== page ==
After uploading my first photos from the Bushnell, I was keen to try the video setting. I set the cam up in the same place as I had for the photographs, and a simple flick of a switch changes the camera from photo to video. You can set the time it videos for, the recovery time before it will video again and the size of video. I decided to start with the default settings which were a 10 sec video and a 720x480m video size.
I was watching my IR night camera upstairs and could see when the camera was triggered as the IR was picked up by this wired camera. I could see my image on my screen in the office lighten the area with the additional IR LEDs. The foxes do seem a little more wary than usual and I am not sure whether they are aware of the cam and whether it emits a light that they can see as well as the IR.
Yesterday, I retrieved the camera and uploaded the videos. They are saved as wmv files…. so play within Windows Media Player. I had several bits of video and some blank ones. Once again, the IR is too powerful when filming something so close and whereas with a photo, you can play around with the levels in Photoshop, it is more difficult in video. I will need to tape over some of the LEDs if I know I am expecting creatures within 3 metres or so.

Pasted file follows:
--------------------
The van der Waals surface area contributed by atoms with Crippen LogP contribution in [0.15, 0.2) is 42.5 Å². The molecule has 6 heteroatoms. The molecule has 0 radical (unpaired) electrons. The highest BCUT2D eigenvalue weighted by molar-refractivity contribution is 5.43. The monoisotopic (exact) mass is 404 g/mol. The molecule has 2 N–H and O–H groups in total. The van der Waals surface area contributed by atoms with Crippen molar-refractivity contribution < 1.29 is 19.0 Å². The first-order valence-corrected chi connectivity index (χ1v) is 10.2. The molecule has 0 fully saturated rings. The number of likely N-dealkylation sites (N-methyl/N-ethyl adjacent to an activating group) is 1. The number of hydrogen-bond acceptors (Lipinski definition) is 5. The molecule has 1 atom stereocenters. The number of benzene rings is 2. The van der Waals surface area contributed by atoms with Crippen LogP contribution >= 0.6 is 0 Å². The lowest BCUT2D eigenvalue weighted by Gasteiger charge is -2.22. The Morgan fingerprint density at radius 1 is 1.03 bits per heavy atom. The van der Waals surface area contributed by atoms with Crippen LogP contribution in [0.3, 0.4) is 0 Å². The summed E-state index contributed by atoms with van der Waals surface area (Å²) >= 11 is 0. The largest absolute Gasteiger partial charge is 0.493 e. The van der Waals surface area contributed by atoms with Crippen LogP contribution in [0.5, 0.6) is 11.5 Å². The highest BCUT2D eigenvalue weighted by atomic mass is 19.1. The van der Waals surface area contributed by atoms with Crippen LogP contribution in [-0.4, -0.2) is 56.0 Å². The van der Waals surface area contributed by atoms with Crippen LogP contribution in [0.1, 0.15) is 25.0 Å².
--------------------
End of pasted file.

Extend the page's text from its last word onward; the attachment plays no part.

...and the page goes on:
Even so, the clips are not bad… too short though! Ten seconds was not nearly enough…. in some shots the fox is right in the middle of the shot, then the ten seconds was up and it switched off! The next problem I had was that my Mac would not read the movie files….. shame as I wanted to stitch them together in i-movie. This is the easiest package to use. I will need to look into that, as I want to use the Mac software to stitch these together.
Take a look…. several clips linked together…. but take a close look at the last fox to visit. This one is WAY bigger than the previous visitor. Very long legs which are all black at the front. Also, it has dark markings on its face. I don’t recognise this fox, but I am thinking it may be Bill. He was always the biggest cub by far and, as a youngster, he had darker markings on his face. Maybe he has set up a new territory and has come back briefly. The fox you will see on the other clips, I think is Tess. She is often there with Fern. Female cubs do sometimes stay on with the parents and even sometimes help out with subsequent litters.
It will be good to see these guys in the light again… they look so different in the IR.
I have put the Bushnell out again today, but this time set it to video for 45 seconds. I have also taped over a few of the IR LEDs, so hopefully the image will not be so burnt out…. we’ll wait and see!